CARLSBAD — The Pacific Ocean has officially been tapped.
Hundreds gathered Monday at the crown jewel of the city of Carlsbad, San Diego County and Poseidon Water as officials christened the $1 billion desalination plant.
In a touching twist, the facility was designated the Claude “Bud” Lewis Carlsbad Desalination Plant in honor of the late Carlsbad mayor, whose former wife and family were in attendance.
It is the largest plant in the Western Hemisphere.
“It’s huge,” Carlsbad Mayor Matt Hall said of the honor bestowed on Lewis.
Tours of the plant were given to state and local officials and VIPs detailing the operations of the facility. About 600 people attended the event, which featured desalinated water for guests.
The plant, meanwhile, has been operational for several weeks, pumping about 50 million gallons of potable water into the county water supply. To date, Hall said the 15-year long process has pumped more than $350 million into the economy, and now it will generate $50 million per year.
“I think it’s a huge importance for the city of Carlsbad, the region and all of San Diego County,” Hall said. “It gives us water reliability and sustainability. I hope it hits home how hard … so many people have worked. We’ve spent almost $2.6 billion on water reliability and over $1 billion here to create that sustainability.”
Poseidon and the San Diego County Water Authority have 30-year purchase agreement. Includes a minimum of 48,000 acre-feet of water per year with an option to demand 56,000 acre-feet.
The operations and maintenance (O&M) agreement between Poseidon and IDE Americas (Technologies) is for 30 years and guaranteed by IDE Technologies, Ltd. IDE must run the plant as requested at a capacity of up to 56,000 acre-feet with Poseidon able to request above this annual commitment.
“Today (Monday), we are over 1.8 billion gallons of water to San Diego County residents and businesses,” said Poseidon Water Senior Vice President of Resources Peter McLaggen. “There clearly has been a lot of eyes on Carlsbad and what’s going on here. There are currently 15 other desalination plants under consideration up and down the coast of California. The success of this plant … I am confident it will lead to others moving forward in the future. This plant will change the way we look at water in California.”
The genesis of the project, Hall said, came after a brutal drought in 1991. He said Lewis, who was then mayor, felt it necessary for the city and county to develop a drought tolerant water supply.
In 1991, the county received 95 percent of its supply from the San Joaquin Delta and Colorado River. During the drought, the region lost 31 percent of its supply, added SDCWA General Manager Maureen Stapleton.
Fast forward several years later and the idea of constructing a desalination plant came into being. It took about 15 years for Poseidon Water and other entities to secure environmental reviews, permits and construction of the plant.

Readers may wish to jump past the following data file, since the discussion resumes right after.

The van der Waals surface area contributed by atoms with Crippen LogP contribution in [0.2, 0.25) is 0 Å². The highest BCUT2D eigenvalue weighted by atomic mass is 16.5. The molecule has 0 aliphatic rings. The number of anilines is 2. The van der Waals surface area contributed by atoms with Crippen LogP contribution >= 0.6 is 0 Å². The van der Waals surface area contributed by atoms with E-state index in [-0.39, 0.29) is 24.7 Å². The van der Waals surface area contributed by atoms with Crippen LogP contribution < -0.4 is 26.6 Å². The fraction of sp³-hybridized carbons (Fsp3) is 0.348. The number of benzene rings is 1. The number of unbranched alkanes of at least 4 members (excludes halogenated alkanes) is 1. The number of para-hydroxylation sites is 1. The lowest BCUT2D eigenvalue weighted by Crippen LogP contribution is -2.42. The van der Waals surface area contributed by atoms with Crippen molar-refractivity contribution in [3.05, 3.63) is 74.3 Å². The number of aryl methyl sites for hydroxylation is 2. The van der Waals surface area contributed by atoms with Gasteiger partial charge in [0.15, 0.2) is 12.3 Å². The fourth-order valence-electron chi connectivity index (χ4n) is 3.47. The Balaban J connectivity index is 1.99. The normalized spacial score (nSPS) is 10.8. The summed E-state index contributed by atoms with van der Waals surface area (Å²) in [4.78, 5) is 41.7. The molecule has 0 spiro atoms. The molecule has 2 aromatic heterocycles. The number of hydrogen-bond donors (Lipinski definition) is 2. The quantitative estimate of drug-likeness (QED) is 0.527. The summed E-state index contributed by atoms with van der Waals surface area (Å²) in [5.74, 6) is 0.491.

“This has taken decades to make a reality,” said California State Assembly Speaker Toni Atkins. “This is a very important day for us. We need more of this in the future.”
On the back end, Hall said the economic boost and investment by the city and county is paying off. He, along with SDCWA, Poseidon and Atkins said it is critical for the region to produce its own water, especially in the middle of another epic drought.
Construction brought 2,500 jobs, while the plant will employ 36 full-time workers and is expected to contribute up to $5.3 million in incremental property and tax revenues.
“Again, it’s the sustainability,” Hall said. “We, collectively, as citizens and businesses have invested in our future with water and sustainability.”
The mechanics of the plant, meanwhile, begins with taking discharged water from the Encinas Power Station next door through a 72-inch pipe and moving the liquid into the desalination plant.
From there, the water is filtered through membranes to isolate brine, a salt solution in seawater, and through reverse osmosis, the heart of the operation, according to officials.
The brine, meanwhile, is diluted with seawater and reintroduced into a holding pond next to Agua Hedionda Lagoon then back into the ocean.
The purified water, however, is pumped 10 miles to the San Diego County Water Authority’s aqueduct in San Marcos and shipped north through a 54-inch pipe to the Valley Water Treatment Plant for distribution, according to Mark Weston of the SDCWA.
In addition, he said it will reduce the demand on receiving water from the San Joaquin Delta.
“This is a historical moment in California water history,” Weston told the audience. We encouraged and built a local water supply so we wouldn’t have to face another water shortage like we did in 1991.”